Cockerill dismisses 'arrogance' allegation
December 10, 2012
Manu Tuilagi was among the tries again as Leicester despatched Treviso at Welford Road © PA Photos
Leicester Tigers boss Richard Cockerill has rubbished claims that centre Manu Tuilagi was guilty of "arrogance" when scoring for England against New Zealand at Twickenham earlier this month.
Former Australia coach and current Japan boss Eddie Jones accused Stuart Lancaster's side of arrogance in the wake of their stunning 38-21 victory over the All Blacks and was particularly incensed by Tuilagi's decision to walk across the try line having pounced for a crucial second half interception.
"There were already signs at the weekend of arrogance, with their centre walking over the line. That's disrespectful to the world champions," Jones commented. "If they don't control that kind of thing, they won't go forward as a team. You don't want to see that sort of thing creep into the game because it's not good for rugby."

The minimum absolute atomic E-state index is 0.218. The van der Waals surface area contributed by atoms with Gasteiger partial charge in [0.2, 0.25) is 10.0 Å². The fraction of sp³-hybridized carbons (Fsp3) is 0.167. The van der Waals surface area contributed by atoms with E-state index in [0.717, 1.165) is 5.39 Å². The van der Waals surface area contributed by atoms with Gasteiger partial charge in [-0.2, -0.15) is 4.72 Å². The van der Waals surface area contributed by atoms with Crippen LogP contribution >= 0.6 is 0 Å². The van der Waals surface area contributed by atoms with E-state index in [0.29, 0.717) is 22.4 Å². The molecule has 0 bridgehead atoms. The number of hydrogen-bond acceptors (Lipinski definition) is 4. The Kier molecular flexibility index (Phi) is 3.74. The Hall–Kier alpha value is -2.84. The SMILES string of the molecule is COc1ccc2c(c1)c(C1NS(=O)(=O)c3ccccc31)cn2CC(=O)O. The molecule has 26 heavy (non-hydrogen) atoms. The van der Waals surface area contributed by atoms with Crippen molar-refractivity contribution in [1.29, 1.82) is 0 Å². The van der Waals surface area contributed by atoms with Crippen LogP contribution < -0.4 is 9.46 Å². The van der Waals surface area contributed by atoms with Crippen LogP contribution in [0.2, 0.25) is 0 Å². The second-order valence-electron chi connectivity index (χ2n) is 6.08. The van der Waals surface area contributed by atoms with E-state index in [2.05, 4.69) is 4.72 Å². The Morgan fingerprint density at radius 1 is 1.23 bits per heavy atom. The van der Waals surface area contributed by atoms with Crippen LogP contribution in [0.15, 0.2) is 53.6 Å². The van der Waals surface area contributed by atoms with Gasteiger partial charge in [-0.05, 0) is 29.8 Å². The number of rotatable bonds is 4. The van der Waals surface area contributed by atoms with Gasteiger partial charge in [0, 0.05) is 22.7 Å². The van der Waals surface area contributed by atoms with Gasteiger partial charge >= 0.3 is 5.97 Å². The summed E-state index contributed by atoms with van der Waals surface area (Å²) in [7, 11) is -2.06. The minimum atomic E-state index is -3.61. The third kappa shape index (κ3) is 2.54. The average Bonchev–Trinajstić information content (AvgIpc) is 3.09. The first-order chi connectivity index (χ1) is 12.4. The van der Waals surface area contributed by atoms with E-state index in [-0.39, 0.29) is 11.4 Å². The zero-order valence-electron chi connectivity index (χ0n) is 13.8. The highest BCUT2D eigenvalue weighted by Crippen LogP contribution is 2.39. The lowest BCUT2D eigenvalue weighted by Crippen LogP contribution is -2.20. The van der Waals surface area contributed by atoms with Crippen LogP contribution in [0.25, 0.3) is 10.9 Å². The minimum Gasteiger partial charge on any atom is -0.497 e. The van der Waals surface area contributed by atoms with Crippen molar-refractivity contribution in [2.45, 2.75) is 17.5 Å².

Tuilagi was among the tries again on Sunday as Leicester kept their Heineken Cup quarter-final hopes alive with a 33-25 win against Treviso - after which Cockerill dismissed Jones' accusatory remarks.
"That's Eddie isn't it," he told the Daily Mirror. "I don't really care what Eddie Jones says. What's the point of him saying that? Manu played really well.
"He's not an arrogant lad. He's playing the All Blacks, he's scored a try. In the heat of the battle did he celebrate? Yes. Was it arrogance? Probably not. It was more he couldn't believe he'd intercepted the ball."
© ESPN Sports Media Ltd.
The time for tinkering is over - England must nail their colours to the mast in key positions, writes Phil Vickery
"New Zealand-born Joe Schmidt has forged the Irish into a street-smart, well- prepared side," John Mitchell on the Irish renaissance
"I am bored of hearing 'I can't fault the effort'. Let us take that for granted and look for some quality." John Taylor writes
Reports comparing the 2014 Wallabies with their rabble-like predecessors of 2005 are unfair and self-serving, Greg Growden reports